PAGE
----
JUNE 2008 - According to a law firm press release, a class action has been filed against Wachovia Corporation on June 9, 2008.
In summary, the complaint alleges that Defendants misled investors by falsely representing that Wachovia had strict and selective underwriting and loan origination practices and a conservative lending approach that set it apart from other lenders. Such reassurances were repeated by defendants throughout the Class Period in order to artificially support Wachovia’s stock price in the midst of a weakening mortgage market. In response to increased market concern with the mortgage lending industry, and Wachovia’s option ARMs in particular, Wachovia falsely represented that its loan underwriting practices were much better than at other banks and that this would allow it to prosper while lenders with less exacting standards and procedures would fare much worse. In reality, Wachovia’s actual lending practices differed materially from the description of those practices in statements made to investors. The Company’s ability to weather the deterioration in the real estate and credit markets was grossly exaggerated by Defendants, at precisely the worst time, when analysts began to ask tough questions. The Company, moreover, had inadequate loan loss reserves and falsely represented that its capital position was sufficient to fund its dividend. Shortly after last assuring the market of its liquidity, the strength of its underwriting practices, and the adequacy of its reserves, Wachovia reported a surprise quarterly loss, undertook emergency measures to increase capital, and cut its dividend. On April 14, 2008, before the open of ordinary trading, Wachovia reported a loss of $350 million, or $0.20 per share, for the first quarter of 2008. The Company attributed the results to: (1) a $2.8 billion increase credit loss reserves, including $1.1 billion specifically for “Pick-A-Pay” reserve build, the lending program highly touted by the Company during the Class Period. The need to increase Pick-A-Pay reserves was attributed to Wachovia’s adoption of a “refined reserve modeling” that resulted in “higher than expected loss factors on Pick-a-Pay”; and (2) $2 billion in mark-to-market losses for mortgage backed securities, including a “$729 million loss on unfunded leveraged finance commitments.” In order to shore-up its capital, Wachovia announced the following steps: (1) reduce the dividend 41% to $0.375; and (2) plan to raise capital by $7-8 billion through public offerings. In reaction to the news, shares fell from $27.81 to $25.55 (8.13%) on abnormally high volume.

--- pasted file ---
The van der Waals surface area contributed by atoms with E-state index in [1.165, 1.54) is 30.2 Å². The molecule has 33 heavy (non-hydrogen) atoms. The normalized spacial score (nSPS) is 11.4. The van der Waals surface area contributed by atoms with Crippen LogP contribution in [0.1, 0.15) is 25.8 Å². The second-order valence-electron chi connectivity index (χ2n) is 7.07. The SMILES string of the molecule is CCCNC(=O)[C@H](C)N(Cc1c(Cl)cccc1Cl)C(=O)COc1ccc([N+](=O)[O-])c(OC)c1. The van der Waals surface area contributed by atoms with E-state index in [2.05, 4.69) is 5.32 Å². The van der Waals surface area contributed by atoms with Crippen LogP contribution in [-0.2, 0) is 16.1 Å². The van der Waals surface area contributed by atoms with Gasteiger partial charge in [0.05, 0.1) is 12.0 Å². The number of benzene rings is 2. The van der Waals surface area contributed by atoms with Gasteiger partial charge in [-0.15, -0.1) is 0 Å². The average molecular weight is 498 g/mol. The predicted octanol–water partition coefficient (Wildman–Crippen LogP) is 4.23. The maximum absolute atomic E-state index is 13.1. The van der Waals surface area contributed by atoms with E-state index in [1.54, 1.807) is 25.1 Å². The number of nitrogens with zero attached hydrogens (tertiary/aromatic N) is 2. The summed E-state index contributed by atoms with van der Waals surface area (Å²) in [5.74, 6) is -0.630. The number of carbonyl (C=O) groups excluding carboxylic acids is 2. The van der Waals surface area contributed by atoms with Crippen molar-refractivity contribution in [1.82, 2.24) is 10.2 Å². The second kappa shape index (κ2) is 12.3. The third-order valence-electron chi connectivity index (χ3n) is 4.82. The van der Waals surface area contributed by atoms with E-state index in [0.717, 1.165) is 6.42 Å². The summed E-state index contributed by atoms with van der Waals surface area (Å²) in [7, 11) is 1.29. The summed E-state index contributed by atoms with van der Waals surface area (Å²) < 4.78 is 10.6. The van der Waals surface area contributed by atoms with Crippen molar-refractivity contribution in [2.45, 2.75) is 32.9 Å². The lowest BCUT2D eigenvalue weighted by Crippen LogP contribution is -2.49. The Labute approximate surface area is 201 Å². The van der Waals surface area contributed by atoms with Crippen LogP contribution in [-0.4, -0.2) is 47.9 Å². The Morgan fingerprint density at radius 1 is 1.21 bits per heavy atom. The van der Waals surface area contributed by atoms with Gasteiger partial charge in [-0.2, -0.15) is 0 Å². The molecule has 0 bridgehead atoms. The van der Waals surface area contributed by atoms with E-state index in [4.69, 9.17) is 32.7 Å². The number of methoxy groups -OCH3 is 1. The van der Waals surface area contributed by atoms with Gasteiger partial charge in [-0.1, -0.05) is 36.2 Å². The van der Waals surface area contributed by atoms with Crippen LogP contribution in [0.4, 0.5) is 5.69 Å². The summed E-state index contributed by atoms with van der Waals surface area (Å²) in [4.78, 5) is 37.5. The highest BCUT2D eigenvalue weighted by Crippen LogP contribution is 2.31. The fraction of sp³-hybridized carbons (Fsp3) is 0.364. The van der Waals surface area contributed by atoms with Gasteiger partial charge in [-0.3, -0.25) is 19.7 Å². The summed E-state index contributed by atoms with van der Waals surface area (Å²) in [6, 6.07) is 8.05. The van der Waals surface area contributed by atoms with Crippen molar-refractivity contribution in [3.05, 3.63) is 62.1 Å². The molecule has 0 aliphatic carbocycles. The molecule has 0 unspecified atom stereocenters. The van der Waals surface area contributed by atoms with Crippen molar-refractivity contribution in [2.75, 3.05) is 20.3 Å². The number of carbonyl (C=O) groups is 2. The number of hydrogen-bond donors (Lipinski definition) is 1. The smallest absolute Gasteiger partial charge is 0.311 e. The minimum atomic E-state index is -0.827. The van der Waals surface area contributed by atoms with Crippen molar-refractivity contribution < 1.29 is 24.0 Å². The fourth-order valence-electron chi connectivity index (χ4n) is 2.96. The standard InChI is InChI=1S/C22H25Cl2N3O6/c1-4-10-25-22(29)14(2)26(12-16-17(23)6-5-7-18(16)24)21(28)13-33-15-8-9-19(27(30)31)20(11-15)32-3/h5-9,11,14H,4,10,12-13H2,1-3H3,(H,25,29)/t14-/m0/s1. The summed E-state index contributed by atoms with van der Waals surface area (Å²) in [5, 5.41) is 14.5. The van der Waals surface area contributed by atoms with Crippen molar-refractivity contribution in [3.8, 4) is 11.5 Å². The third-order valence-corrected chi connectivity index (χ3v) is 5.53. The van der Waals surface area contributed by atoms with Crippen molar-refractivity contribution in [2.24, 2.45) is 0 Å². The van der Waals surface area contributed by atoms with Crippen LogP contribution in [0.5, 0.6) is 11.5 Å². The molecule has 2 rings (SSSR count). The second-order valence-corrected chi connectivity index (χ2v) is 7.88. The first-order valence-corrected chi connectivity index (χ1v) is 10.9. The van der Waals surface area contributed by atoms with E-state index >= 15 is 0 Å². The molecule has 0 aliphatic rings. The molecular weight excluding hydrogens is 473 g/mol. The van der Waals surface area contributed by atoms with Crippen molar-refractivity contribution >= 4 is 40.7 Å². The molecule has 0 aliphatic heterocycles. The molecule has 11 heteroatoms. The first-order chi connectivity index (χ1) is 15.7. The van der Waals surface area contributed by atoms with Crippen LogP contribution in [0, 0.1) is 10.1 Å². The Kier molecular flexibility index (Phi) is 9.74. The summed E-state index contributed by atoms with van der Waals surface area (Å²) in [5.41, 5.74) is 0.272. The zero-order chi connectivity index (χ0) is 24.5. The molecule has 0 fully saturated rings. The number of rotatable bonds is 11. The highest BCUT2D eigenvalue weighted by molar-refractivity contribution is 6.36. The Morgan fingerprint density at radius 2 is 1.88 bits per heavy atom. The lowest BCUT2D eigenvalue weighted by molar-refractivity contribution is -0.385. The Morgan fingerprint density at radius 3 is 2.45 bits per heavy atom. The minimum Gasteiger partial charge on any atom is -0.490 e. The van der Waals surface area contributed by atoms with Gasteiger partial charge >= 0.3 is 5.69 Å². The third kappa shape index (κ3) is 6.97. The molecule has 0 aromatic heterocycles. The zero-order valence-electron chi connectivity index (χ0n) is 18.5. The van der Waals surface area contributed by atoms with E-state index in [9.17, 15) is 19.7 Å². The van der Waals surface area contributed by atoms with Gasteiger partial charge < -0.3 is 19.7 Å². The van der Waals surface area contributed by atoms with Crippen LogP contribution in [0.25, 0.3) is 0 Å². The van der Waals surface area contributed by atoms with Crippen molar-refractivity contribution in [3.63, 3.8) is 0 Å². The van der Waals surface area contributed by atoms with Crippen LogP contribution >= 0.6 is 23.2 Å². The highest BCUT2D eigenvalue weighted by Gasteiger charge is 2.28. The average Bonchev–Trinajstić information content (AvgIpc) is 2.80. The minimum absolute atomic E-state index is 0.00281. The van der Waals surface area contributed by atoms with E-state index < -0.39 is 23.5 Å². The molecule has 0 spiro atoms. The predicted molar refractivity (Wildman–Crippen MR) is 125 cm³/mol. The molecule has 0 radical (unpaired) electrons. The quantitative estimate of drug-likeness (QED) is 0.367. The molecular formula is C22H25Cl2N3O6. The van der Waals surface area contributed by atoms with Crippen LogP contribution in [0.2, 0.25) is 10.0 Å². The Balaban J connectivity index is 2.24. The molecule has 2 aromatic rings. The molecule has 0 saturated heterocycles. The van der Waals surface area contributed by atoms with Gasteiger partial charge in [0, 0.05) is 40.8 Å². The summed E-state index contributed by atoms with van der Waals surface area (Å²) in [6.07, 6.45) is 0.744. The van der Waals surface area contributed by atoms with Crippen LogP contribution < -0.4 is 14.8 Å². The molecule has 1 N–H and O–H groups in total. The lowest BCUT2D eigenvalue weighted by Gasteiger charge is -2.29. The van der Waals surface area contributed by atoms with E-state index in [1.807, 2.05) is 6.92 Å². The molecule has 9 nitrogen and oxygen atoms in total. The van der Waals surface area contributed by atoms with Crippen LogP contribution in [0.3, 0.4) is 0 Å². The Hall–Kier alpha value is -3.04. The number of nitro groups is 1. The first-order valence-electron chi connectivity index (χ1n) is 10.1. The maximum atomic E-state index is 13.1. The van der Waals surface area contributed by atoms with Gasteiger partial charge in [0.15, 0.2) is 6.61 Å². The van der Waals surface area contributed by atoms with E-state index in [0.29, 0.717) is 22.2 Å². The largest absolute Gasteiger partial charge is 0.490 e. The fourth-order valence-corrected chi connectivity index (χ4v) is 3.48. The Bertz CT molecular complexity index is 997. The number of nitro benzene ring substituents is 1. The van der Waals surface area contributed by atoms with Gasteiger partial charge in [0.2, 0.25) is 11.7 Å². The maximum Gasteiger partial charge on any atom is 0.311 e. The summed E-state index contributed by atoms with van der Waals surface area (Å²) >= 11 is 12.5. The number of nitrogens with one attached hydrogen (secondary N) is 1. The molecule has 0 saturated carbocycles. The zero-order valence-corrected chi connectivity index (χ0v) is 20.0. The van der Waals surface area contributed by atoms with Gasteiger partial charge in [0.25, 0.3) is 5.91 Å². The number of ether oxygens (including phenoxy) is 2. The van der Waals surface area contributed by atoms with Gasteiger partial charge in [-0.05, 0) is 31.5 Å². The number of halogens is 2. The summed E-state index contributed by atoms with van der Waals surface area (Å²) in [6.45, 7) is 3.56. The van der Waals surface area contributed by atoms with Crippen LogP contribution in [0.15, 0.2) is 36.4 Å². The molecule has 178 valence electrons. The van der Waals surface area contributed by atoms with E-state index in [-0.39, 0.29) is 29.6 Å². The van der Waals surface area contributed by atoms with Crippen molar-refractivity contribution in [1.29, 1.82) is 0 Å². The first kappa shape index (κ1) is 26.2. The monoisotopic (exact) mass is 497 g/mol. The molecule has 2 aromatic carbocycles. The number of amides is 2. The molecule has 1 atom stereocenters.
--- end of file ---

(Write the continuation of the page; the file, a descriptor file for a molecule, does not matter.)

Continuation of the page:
This marks the third separate action filed against Wachovia in 2008. The other two cases are related to Auction Rate Securities and stock offerings.